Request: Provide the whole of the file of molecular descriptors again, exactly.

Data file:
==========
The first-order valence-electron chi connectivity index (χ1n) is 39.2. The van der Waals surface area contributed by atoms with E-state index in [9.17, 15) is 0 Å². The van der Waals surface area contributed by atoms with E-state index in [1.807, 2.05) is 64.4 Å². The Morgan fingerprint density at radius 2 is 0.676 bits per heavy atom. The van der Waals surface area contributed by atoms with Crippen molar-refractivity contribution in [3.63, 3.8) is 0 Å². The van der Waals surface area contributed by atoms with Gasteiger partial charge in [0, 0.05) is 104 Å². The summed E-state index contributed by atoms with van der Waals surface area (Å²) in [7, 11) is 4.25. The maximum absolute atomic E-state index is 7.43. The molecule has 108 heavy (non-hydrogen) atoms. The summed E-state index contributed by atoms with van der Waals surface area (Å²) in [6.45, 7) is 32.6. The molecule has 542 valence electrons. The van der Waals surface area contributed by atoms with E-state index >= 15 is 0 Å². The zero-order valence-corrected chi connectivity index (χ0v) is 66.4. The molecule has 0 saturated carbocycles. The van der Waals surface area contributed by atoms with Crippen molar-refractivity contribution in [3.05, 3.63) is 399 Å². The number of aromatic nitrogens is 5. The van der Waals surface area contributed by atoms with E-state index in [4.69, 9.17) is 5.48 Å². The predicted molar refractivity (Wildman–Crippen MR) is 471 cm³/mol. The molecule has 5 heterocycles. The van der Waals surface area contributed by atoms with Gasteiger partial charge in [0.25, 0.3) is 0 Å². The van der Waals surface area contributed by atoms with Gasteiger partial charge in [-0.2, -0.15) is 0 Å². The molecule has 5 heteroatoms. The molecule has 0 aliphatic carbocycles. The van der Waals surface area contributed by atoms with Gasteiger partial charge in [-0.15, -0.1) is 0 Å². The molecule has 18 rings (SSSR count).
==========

The first-order valence-electron chi connectivity index (χ1n) is 39.2. The van der Waals surface area contributed by atoms with E-state index in [9.17, 15) is 0 Å². The van der Waals surface area contributed by atoms with E-state index in [1.807, 2.05) is 64.4 Å². The Morgan fingerprint density at radius 2 is 0.676 bits per heavy atom. The van der Waals surface area contributed by atoms with Crippen molar-refractivity contribution in [3.63, 3.8) is 0 Å². The van der Waals surface area contributed by atoms with Gasteiger partial charge in [0, 0.05) is 104 Å². The summed E-state index contributed by atoms with van der Waals surface area (Å²) in [7, 11) is 4.25. The maximum absolute atomic E-state index is 7.43. The molecule has 108 heavy (non-hydrogen) atoms. The summed E-state index contributed by atoms with van der Waals surface area (Å²) in [6.45, 7) is 32.6. The molecule has 542 valence electrons. The van der Waals surface area contributed by atoms with E-state index >= 15 is 0 Å². The zero-order valence-corrected chi connectivity index (χ0v) is 66.4. The molecule has 0 saturated carbocycles. The van der Waals surface area contributed by atoms with Crippen molar-refractivity contribution in [3.05, 3.63) is 399 Å². The number of aromatic nitrogens is 5. The van der Waals surface area contributed by atoms with E-state index in [4.69, 9.17) is 5.48 Å². The predicted molar refractivity (Wildman–Crippen MR) is 471 cm³/mol. The molecule has 5 heterocycles. The van der Waals surface area contributed by atoms with Gasteiger partial charge in [0.25, 0.3) is 0 Å². The van der Waals surface area contributed by atoms with Gasteiger partial charge in [-0.2, -0.15) is 0 Å². The molecule has 5 heteroatoms. The molecule has 0 aliphatic carbocycles. The van der Waals surface area contributed by atoms with Gasteiger partial charge in [-0.15, -0.1) is 0 Å². The molecule has 18 rings (SSSR count).